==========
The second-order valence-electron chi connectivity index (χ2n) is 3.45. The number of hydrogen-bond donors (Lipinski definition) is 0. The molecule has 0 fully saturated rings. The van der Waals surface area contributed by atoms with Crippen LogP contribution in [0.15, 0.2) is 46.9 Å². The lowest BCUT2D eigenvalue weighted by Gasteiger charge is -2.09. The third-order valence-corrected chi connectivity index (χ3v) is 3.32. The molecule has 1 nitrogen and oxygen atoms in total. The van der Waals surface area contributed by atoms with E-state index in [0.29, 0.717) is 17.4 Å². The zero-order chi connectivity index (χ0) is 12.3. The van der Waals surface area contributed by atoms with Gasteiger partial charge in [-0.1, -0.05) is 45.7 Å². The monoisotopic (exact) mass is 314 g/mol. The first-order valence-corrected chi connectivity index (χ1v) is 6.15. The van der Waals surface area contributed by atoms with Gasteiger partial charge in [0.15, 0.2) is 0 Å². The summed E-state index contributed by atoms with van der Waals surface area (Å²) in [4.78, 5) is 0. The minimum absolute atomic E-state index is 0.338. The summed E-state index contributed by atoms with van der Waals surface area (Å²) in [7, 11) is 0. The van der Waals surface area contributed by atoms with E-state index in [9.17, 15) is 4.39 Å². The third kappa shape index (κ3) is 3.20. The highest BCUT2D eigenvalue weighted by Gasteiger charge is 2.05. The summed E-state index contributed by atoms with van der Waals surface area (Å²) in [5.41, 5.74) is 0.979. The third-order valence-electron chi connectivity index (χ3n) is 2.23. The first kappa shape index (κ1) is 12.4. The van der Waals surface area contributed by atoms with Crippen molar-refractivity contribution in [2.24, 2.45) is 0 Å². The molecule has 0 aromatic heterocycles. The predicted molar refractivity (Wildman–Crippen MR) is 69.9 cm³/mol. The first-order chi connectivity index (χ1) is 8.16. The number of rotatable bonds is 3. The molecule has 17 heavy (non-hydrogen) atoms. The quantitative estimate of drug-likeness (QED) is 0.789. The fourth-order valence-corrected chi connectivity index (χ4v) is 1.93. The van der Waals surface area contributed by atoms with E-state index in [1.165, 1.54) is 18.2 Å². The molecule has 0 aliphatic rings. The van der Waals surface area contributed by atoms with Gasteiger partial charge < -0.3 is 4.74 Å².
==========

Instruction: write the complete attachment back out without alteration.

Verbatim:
The second-order valence-electron chi connectivity index (χ2n) is 3.45. The number of hydrogen-bond donors (Lipinski definition) is 0. The molecule has 0 fully saturated rings. The van der Waals surface area contributed by atoms with Crippen LogP contribution in [0.15, 0.2) is 46.9 Å². The lowest BCUT2D eigenvalue weighted by Gasteiger charge is -2.09. The third-order valence-corrected chi connectivity index (χ3v) is 3.32. The molecule has 1 nitrogen and oxygen atoms in total. The van der Waals surface area contributed by atoms with E-state index in [0.29, 0.717) is 17.4 Å². The zero-order chi connectivity index (χ0) is 12.3. The van der Waals surface area contributed by atoms with Gasteiger partial charge in [-0.1, -0.05) is 45.7 Å². The monoisotopic (exact) mass is 314 g/mol. The first-order valence-corrected chi connectivity index (χ1v) is 6.15. The van der Waals surface area contributed by atoms with Gasteiger partial charge in [0.15, 0.2) is 0 Å². The summed E-state index contributed by atoms with van der Waals surface area (Å²) in [4.78, 5) is 0. The minimum absolute atomic E-state index is 0.338. The summed E-state index contributed by atoms with van der Waals surface area (Å²) in [7, 11) is 0. The van der Waals surface area contributed by atoms with E-state index in [9.17, 15) is 4.39 Å². The third kappa shape index (κ3) is 3.20. The highest BCUT2D eigenvalue weighted by Gasteiger charge is 2.05. The summed E-state index contributed by atoms with van der Waals surface area (Å²) in [5.41, 5.74) is 0.979. The third-order valence-electron chi connectivity index (χ3n) is 2.23. The first kappa shape index (κ1) is 12.4. The van der Waals surface area contributed by atoms with Crippen molar-refractivity contribution in [2.24, 2.45) is 0 Å². The molecule has 0 aromatic heterocycles. The predicted molar refractivity (Wildman–Crippen MR) is 69.9 cm³/mol. The first-order chi connectivity index (χ1) is 8.16. The number of rotatable bonds is 3. The molecule has 17 heavy (non-hydrogen) atoms. The quantitative estimate of drug-likeness (QED) is 0.789. The fourth-order valence-corrected chi connectivity index (χ4v) is 1.93. The van der Waals surface area contributed by atoms with E-state index in [1.165, 1.54) is 18.2 Å². The molecule has 0 aliphatic rings. The van der Waals surface area contributed by atoms with Gasteiger partial charge < -0.3 is 4.74 Å².